They still are. That’s part of the problem.

Somewhere along the line, they started becoming aggressive toward fans and artists. They started harassing my friends and fellow fans, including threats of bodily harm, rape, and death. That aggression escalated when The Force Awakens premiered, resulting in some in this movement spoiling plot points on public sites until Lucasfilm relented. This actually caused some sites, including the official Star Wars Books page on Facebook, to shut down for a time because they couldn’t stop the flood.

The Legends movement became the face of ruining the Star Wars experience for all fans because it wasn’t the right canon.

Yeah, it’s the internet. No, it’s not right.

It wasn’t every Legends supporter, but this echoes GamerGate and the Mens Rights Activist movements (among countless others) in that a very vocal extremist minority has become the movement’s active voice. I’m sorry, but perception is reality, and right now, this movement is perceived as being a bunch of bullies.

I don’t stand for that in fandom. It has poisoned their efforts, and it has poisoned Star Wars fandom overall. It’s even driving away some of our best ambassadors.

As a Legends/EU fan, I share Chuck Wendig‘s sincere hope that the Legends movement gets some resolution. I firmly believe that more Star Wars work means more great mythology to enjoy, but I cannot find it in my heart to support the Legends movement because of this activity. They need to find a way to clean their house, excise the cancer, and make amends to fandom at large.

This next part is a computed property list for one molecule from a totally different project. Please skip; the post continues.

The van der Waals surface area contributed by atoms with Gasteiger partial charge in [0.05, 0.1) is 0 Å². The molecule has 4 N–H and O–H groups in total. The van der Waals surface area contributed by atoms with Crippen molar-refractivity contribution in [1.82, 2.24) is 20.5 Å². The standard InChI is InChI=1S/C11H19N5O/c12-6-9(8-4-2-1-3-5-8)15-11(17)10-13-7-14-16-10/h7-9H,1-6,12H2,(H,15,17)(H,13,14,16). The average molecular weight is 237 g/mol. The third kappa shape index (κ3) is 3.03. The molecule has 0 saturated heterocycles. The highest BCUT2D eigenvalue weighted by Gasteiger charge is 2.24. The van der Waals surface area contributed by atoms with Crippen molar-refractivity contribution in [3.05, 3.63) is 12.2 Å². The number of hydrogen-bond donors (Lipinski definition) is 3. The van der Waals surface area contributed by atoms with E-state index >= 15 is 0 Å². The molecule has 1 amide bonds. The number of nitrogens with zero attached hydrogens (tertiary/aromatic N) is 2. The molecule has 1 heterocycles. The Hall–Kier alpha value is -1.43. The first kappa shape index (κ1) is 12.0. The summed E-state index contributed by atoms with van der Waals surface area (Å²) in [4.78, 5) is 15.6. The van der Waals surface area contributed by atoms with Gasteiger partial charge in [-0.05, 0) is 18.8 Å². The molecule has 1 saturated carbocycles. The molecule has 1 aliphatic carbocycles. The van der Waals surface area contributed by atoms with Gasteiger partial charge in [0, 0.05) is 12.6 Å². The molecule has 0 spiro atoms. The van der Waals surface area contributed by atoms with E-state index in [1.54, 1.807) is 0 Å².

Star Wars is still forever, and it should be for everybody.

Review: Star Wars Smuggler’s Bounty Resistance Box – January 2016

 

Star Wars: Smuggler’s Bounty
Resistance Box – January 2016

Jan 2016 Box

 

The Force is still strong with this subscription box.

After the success of the First Order box from Funko’s Star Wars subscription box service, it was a no-brainer for me to upgrade from the month-to-month to a full year subscription. This time around, the service was still capitalizing on the global success of The Force Awakens, but they shifted gears from the bad guys to the Resistance.

The box’s form factor is the same as the First Order box, including durability and the treasure chest layout. The UPS driver who serves my route left this one out in the intermittent Georgia winter rain, and even though the box was damp, the contents were unharmed.

 

Jan 2016 Top Tray

 

Similar to the last box, the top tray for this go-round contained a patch and a pin. The plastic envelopes were both opened on one side due to what looks like a production issue, and as a result the pin was bouncing around in the box. Since the box is well compartmentalized and the pin is quite durable, nothing was damaged.